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Definition: Country music from Brewer's Dictionary of Modern Phrase and Fable

A form of popular or folk music originating in the southern states of the United States in the early 20th century. It can be ultimately traced back to British immigrants who brought with them a tradition of narrative Celtic ballads and string instrument playing, especially fiddling, and came to be known by different genre names depending on dominant elements or geographical factors. See also Bluegrass; Country and western; Hillbilly.


Summary Article: Country Music from Music in the Social and Behavioral Sciences: An Encyclopedia

Country music is a genre that developed out of the folk traditions of primarily white, working-class Americans living in the rural south and Appalachia. It is a blend of Anglo-Celtic fiddle tunes, traditional ballads, cowboy songs, and African American blues and work songs. Over the years, country music has also incorporated elements of jazz, rock, and the music of other ethnic groups. While it was once considered a regional genre, radio and recordings transformed it into a national one by the 1940s, and by the mid-1990s, country music accounted for nearly one-fifth of record sales and was the fastest-growing radio format in the United States.

Roots and the Early Years

The roots of country music can be traced to folk traditions of the rural American south and southwest. Ballads and fiddle tunes from the British Isles had undergone significant Americanization by the beginning of the 20th century. Other bodies of music were also incorporated into the repertoires of these musicians, including African American blues and work songs, gospel hymns and revival spirituals, cowboy songs, native ballads, and popular songs from the minstrel and vaudeville stage. The performers were generally amateurs, although some, like Fiddlin’ John Carson, Uncle Dave Macon, and Gil Tanner and His Skillet Lickers achieved a level of local or regional popularity.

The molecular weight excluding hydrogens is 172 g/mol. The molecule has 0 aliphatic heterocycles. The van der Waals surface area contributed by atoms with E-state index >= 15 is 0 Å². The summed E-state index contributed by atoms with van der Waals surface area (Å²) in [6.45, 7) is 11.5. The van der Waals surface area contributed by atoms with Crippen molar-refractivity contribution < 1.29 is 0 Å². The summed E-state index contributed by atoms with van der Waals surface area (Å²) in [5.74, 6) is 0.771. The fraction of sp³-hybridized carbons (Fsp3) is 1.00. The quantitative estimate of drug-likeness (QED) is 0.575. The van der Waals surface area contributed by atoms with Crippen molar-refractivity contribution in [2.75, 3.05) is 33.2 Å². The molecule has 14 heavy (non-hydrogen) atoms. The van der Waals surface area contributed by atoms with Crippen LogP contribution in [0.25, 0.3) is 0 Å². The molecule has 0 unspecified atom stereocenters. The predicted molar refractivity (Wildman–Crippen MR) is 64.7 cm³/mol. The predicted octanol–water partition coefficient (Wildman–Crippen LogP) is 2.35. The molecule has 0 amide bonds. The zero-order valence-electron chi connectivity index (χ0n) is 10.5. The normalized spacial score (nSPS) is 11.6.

In the 1920s, technology created an opportunity for “old-time” performers to experience more widespread fame. Record companies began to send engineers into parts of the south to record local musicians. Initially, these records were categorized as “hillbilly” music, a label that included a wide range of musical styles but was largely based around music using guitars, fiddles, banjos, and mandolins, with singers who sang with a loud, nasal, chest voice. In 1927, Victor Records released recordings by two artists responsible for establishing country music as a significant popular music genre: the Carter Family and Jimmie Rodgers. In addition to being the first commercially successful country artists, they also served to establish some of country's distinctive sound. The Carter Family, consisting of Alvin Pleasant “A. P.” Carter, his wife Sara, and his sister-in-law Maybelle, established the model for harmony singing. Maybelle's distinctive style of playing a melody with her thumb on the low strings of the guitar while playing accompaniments with her fingers on the higher strings was soon imitated by other artists. Jimmie Rodgers is credited with introducing the “blue yodel” into country music. Rodgers's yodel was said to be an imitation of a lonesome train whistle. By the time of his death in 1933, yodeling was a characteristic vocal flourish in country music.